Sorry boys and girls....unfortunately another example of media culture-leeches jumpin' on the whole hip hop bandwagon in the early '80's. Just like with MASTER GENIUS (see my 1st post), this was a Dutch production that got released like a nanosecond after the release of US motion picture "Breakin'" (which itself is a commercial rape of what was going down in L.A. at that time hip hop wise).

In 1983 a Dutch songwriter called Piet Souer and a famous Dutch producer called Hans van Hemert put together a track called "Breakdancing" (what's in a title ey?) and used a b-boy crew called "ELECTRIC BOOGIEMEN" for the recordcover and the video (more info on this crew is appreciated). The track is basically soul disco stuff.....pretty middle of the road dance music.

The artwork in the back is by famous Amsterdam
street artist HUGO KAAGMAN.

The track was a minor succes in Holland but sold an acceptable amount of copies in Germany (you gotta love the neighbour's taste in music, jeez...).

The video is kinda fun it portrays some decent b-boying by the Boogiemen, especially considering this is 1983 y'all! Check it:

In 1984 the boys returned with another 7" called "L-i-n-e u-p" which had even less in common with b-boy music. They dropped the "Electric" part of their name (makes sense to me!) but the cover still portrays the crew kinda b-boy like. If you happen to find this record in a bargain crate for minor change....leave it alone.

Why devote a post to these releases you ask? you know history ain't always laughter and partyhats is it? God knows Dutch hip hop history ain't! I'm off slamming my "Breakin'" soundtrack to sweat cause I got "Reckless" on 12".....haha.

maandag 3 januari 2011

ORLANDO VOORN; rise of a superstar DJ

Dutch champion 85

September 23rd, 1985 saw the final showdown for the mixing championships in Holland. The finale was held in the studio of Dutch broadcastingcompany AVRO, hosted by Robin Albers. Albers was the big pushing force behind turntable mixing in Holland and was the creative force behind the AVRO mixing contest called "3 maal doordraai". Footage of the contest was shown on television through the show "AVRO's Top Pop" (if anyone has this on tape, please get in contact).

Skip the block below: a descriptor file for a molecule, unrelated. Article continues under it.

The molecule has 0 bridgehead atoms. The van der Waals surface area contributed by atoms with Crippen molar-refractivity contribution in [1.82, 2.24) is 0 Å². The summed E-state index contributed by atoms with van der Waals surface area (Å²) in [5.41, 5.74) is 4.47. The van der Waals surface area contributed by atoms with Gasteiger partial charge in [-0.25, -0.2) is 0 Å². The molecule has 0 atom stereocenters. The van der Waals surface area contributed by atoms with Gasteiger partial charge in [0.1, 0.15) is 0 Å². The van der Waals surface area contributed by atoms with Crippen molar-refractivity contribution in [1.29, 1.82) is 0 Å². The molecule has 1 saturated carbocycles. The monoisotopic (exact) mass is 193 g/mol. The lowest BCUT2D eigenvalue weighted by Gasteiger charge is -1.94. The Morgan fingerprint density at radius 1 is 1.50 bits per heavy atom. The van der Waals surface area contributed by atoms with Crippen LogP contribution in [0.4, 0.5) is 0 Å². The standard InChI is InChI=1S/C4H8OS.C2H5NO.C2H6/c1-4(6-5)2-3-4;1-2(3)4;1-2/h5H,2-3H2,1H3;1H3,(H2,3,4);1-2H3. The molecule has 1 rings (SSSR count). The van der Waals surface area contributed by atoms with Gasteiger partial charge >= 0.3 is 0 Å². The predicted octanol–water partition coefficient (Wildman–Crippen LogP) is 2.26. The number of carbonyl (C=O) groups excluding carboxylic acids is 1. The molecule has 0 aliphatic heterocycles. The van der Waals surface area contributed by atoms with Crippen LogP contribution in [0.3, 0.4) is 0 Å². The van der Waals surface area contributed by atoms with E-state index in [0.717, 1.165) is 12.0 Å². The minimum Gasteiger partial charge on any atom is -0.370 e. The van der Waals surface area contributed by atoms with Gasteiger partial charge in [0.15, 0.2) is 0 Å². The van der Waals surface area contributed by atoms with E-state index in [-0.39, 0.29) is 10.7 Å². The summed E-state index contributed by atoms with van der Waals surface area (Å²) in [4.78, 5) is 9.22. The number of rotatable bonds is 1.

The 7 final contestants were Ulrik Saba, Jean Claude Mattimena, Guan Elmzoon (a.k.a. ALL STAR FRESH), Lex van Coevorden, Raymond Adriaans, Ruud van Rijen and a 17 year old kid from Amsterdam called ORLANDO VOORN. The jury consisted of Robin Albers (ofcourse), Peter Duykersloot, Ruther Kroese, Leo Cotino and "Godfather of Dutch mixing" BEN LIEBRAND.
After a display of quality live mixing, it was the kid from Amsterdam that stood out according to the jury, especially because his set was spiced up with some ballsy showmanship. VOORN returned to Amsterdam with 500 Guilders, a mixer and a contract for recording a 12" at Boni Records. But more importantly......he was going to defend the Dutch honour at the DMC world mixing finale held in London.

DMC world finale 86

March 16th, 1986; the world mixing finale was held during the DMC International DJ Convention, held in the Hippodrome in London. 12 national champions (USA, UK, Holland, France, Denmark, Spain, Norway, Israel, Switserland Sweden and Belgium) were going to battle it out on the wheels of steel. The jury consisted of John Morales, James Hamilton, Ben Liebrand (again!), PAUL HARDCASTLE, Sanny X, Les Adams, Alan Coulthard and one of the Three Degrees.
Dutch Champion was up for the 3rd set of the evening and showed up in a cape an wearing some crazy mask. After starting his first record he duck away behind the turntables to get rid of cape and mask and continued his set.
After al 12 sets the smoke cleared and the jury revealed the top 3 of the night: